Why is Adidas partnering with a knockoff brand?
The ascendance of e-commerce has brought about a huge wave of knockoffs and bootlegs, especially when it comes to sought-after, high-price, limited-edition products like sneakers. But instead of pursuing legal action, one of the biggest global sneaker manufacturers is now doing business with a small company that has made its name, at least in technical terms, with a violation of their trademark.
Adidas announced a partnership with Japanese artisanal shoe manufacturer Hender Scheme, a company that makes small-batch, handmade reproductions of big sneaker brands, according to Quartz. Adidas has brought on Hender Scheme for a multi-season collaboration, beginning with the creation of replicas of three popular shoes, all bearing the Adidas logo.
Unlike standard sneaker knockoffs, Hender Scheme styles shoes with a natural, tanned-leather look that gives them an identity all their own. In fact it may be their difference from the original shoes as much as the similarity that gives them their appeal to customers.
But while the creator considers its artisanal sneakers “homages” to the original brand, they are intentionally patterned directly on shoes made by Adidas and other big-name brands and, as Quartz reported, they often sell for $1,000 and up. So even though it can be argued that Hender Scheme is generating profit based off of names like Adidas and Nike, big brands have not jumped in to stop the company.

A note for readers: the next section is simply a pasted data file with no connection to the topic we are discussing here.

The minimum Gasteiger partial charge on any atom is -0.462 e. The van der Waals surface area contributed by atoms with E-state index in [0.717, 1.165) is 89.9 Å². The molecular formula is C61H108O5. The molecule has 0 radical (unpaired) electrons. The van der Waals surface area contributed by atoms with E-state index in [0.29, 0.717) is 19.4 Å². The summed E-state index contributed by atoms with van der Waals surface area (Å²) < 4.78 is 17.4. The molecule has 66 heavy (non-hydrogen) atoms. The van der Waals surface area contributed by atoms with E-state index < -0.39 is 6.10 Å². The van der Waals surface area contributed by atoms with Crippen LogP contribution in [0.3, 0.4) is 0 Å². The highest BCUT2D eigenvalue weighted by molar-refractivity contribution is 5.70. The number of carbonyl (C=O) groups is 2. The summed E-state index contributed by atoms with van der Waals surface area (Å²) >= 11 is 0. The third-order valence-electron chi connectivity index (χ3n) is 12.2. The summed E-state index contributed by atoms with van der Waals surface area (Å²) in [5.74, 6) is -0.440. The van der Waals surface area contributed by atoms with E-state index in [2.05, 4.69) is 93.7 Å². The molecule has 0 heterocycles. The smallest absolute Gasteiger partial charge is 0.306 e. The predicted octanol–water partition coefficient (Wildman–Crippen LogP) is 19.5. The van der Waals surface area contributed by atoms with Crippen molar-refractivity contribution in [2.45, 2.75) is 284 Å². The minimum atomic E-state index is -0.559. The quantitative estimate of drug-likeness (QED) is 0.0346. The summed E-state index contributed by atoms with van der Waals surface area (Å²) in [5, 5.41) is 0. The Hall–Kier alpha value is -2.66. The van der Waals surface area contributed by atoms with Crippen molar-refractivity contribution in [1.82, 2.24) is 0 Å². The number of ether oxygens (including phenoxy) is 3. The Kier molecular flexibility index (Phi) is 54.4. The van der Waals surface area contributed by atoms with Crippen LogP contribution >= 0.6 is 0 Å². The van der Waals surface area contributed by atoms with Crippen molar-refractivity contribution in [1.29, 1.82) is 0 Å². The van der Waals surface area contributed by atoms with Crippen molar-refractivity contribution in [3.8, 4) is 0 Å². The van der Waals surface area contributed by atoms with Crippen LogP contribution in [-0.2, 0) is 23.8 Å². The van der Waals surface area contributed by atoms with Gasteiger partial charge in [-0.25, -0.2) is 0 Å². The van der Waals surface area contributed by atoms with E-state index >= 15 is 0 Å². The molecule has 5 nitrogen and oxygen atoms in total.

It’s clear that Adidas draws a delineation between homages and knockoffs, given that the manufacturer has not been shy about protecting its trademark elsewhere. Last year the company brought suit against Sketchers over design similarities.
And outside of accusations of concept theft between manufacturers, bootlegging by independents has become such a problem that major e-tailers have been forced to step in.
Both Amazon and Alibaba have struggled with third-party sellers using their platforms as hubs to sell counterfeit goods. Late last year, Amazon announced it would begin to require that third-party sellers pay fees and provide documentation for selling certain major brands, Adidas and Nike among them, along with other non-shoe brands like Hasbro and Samsung.
- Adidas is collaborating with a Japanese label to create artisanal knock-offs of its own shoes – Quartz
- Will Amazon’s brand-gating put counterfeiters out of business? – RetailWire
- Deja Shoe: Adidas Sues Skechers Again – Ad Age
- Will Adidas’s Speedfactory disrupt shoe production? – RetailWire
DISCUSSION QUESTIONS: What do you think of Adidas’s collaboration with Hender Scheme? Where should brands draw the line between “homage” and outright bootlegging? Should brands in other areas consider partnering with independent small companies selling “homages” to their products instead of pursuing trademark action?